Alienation Beast

beastYears ago I wrote a poem. About feeling lonely and trying to connect with others. I was newly married and had recently moved here, to Highland Park, New Jersey. I remember being invited to a family’s house for lunch, where they talked finishing basements and second grade teachers. My husband still jokes about finishing basements as the boring suburban topic that scares off singles and newlyweds. What do you say? Now that we have gone through two renovations in our house, we’ve been able to participate in such discussions. But in front of our single friends, we make it into a joke. So they will laugh and not feel alienated.

Getting back to the poem. Which I cannot find. I created this character called the “Alienation Beast.” This beast crops up every now and then when I am in crowds of people. You may have met this creature yourself! My mother, z”l (may her memory be a blessing) used to say “lonely in a crowd.” It’s sort of like that. But a beast is much more of a vivid description for me.

I decided to add a new category to my blog called “trying to connect.” Because that’s basically what this is all about. And I imagine I will talk about the “Alienation Beast” in future posts, the same as I talk about “Nutrition Nerd” in food and health posts.

Once you have children, it is easier to make connections in suburbia. Many of our friends here seem to have a son the same age as my middle son. With the parents of my daughter’s classmates, it is a stretch at times. We are both in our mid-forties. Many of the parents in my daughter’s grade seem to be in their twenties? My guess is there is a cultural gap, too; we went to a class on the poet and “anti-philosopher” Rabbi Yehuda HaLevi last night…these parents talk about shopping at Nordstrom and who they know from Brooklyn…OK, maybe I’m exaggerating a little to make a point.

7 thoughts on “Alienation Beast

  • I know what you mean about the age gap. We have friends of all ages, but it is a bit disconcerting when so many of our daughter’s friends’ parents are a decade or more younger than we are. Still, that is less of an issue than the suburban culture, which I feel quite alienated from. Don’t get me wrong-I love to shop–but I do feel culturally lonely out here and, at the same time, out of it when I go to my old cosmopolitan stomping grounds in NYC.

  • Your “Alienation Beast” post reminded me of a lyric on a mixed tape my brother made me circa 1981… “I’m all alone in the middle of a crowd, I open my mouth and scream a silent shout”.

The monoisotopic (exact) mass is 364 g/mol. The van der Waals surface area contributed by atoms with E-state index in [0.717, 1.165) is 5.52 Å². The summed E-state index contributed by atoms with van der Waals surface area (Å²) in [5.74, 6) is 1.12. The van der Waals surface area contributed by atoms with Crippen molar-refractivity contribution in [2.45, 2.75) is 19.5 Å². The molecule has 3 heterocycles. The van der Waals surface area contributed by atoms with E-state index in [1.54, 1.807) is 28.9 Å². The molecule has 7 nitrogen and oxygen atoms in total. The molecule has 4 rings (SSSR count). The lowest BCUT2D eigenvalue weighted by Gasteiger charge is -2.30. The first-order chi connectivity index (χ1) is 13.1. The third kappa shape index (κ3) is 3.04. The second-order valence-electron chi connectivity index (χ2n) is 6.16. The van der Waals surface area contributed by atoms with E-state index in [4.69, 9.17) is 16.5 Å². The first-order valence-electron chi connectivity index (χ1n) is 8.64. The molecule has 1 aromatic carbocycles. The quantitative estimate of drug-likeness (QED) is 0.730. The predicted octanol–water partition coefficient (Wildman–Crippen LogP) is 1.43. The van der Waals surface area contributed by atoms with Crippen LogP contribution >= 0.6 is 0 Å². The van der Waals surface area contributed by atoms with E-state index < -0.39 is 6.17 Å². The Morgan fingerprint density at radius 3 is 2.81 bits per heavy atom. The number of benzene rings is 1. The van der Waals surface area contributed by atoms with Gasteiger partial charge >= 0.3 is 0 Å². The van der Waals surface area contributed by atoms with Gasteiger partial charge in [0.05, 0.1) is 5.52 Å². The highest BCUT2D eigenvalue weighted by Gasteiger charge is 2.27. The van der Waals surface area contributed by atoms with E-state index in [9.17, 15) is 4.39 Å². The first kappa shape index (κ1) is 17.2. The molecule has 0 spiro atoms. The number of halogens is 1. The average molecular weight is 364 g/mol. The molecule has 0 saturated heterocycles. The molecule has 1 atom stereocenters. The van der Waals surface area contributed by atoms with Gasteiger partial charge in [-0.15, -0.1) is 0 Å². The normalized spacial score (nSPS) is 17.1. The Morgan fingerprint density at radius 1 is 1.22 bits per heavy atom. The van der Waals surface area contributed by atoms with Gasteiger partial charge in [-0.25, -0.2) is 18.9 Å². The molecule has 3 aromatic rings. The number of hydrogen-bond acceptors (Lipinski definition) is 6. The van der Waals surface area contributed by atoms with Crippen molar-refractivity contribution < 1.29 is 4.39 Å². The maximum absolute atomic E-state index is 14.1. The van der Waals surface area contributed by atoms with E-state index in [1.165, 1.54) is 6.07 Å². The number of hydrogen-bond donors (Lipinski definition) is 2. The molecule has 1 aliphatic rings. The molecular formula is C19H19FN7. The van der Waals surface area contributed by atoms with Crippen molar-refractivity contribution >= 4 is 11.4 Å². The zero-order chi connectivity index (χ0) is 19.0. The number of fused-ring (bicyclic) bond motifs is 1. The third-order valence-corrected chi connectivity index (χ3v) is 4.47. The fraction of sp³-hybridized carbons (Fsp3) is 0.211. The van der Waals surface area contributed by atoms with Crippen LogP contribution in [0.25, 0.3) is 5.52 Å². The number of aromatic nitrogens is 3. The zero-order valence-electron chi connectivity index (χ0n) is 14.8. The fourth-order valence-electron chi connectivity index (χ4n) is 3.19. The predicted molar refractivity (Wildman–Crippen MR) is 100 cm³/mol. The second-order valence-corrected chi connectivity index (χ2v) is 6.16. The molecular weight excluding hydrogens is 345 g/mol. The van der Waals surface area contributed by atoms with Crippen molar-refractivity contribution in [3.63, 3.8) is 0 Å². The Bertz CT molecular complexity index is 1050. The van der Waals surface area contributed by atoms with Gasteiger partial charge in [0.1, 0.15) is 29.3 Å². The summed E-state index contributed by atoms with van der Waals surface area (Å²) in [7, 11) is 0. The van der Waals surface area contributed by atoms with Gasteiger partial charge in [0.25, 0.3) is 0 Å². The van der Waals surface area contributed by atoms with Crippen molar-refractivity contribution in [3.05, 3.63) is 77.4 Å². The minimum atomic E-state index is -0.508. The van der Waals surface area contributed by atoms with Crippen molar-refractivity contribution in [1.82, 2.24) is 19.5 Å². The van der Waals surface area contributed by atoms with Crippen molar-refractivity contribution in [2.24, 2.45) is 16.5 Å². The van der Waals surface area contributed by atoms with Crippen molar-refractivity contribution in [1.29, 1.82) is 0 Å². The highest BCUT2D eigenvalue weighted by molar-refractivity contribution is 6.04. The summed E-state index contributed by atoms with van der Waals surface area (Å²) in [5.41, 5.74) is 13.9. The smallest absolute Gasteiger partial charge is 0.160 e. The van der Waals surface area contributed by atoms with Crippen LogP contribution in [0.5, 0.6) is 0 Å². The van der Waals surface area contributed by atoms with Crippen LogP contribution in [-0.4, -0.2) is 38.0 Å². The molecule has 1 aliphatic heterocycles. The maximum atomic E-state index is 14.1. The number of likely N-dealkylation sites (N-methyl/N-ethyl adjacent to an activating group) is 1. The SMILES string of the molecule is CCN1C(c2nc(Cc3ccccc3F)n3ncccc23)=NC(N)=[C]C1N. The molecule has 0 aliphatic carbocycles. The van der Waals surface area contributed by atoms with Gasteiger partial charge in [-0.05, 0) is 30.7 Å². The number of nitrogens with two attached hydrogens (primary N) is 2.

For years this lyric has been floating around my head… now with the magic of google, I just found the song! I am playing it now for the first time in over 20 years. Turns out it is “Flesh and Bones” by “The The”. Wow.
    Here it is:

  • I take issue with the claim that it’s easier to make friends in suburbia once you have children. Middlesex County is a very eclectic area, and the best way to make friends is to join groups and clubs of people who share your interests. I’m happily single, and the Internet has made a world of difference in helping me find such individuals and groups. The whole idea that you have to have children to be part of the community is a harmful stereotype that is long out of date.

  • Laurel, you are talking about people outside the Jewish community. I find my closest friends are within the Jewish community, because that’s where I feel I belong.

    I’m sorry to hear you find Judaism outdated.

  • I don’t find Judaism outdated. I find the notion that everyone has to have children and that those of us who choose not to have them are somehow second class citizens outdated. I have many friends in the Jewish community, and they live a wide variety of different lifestyles. In these groups, there is no sense of not belonging or being left out because one did not give birth. Jewish groups should not be pushing one way as the only way or they will alienate a lot of people.

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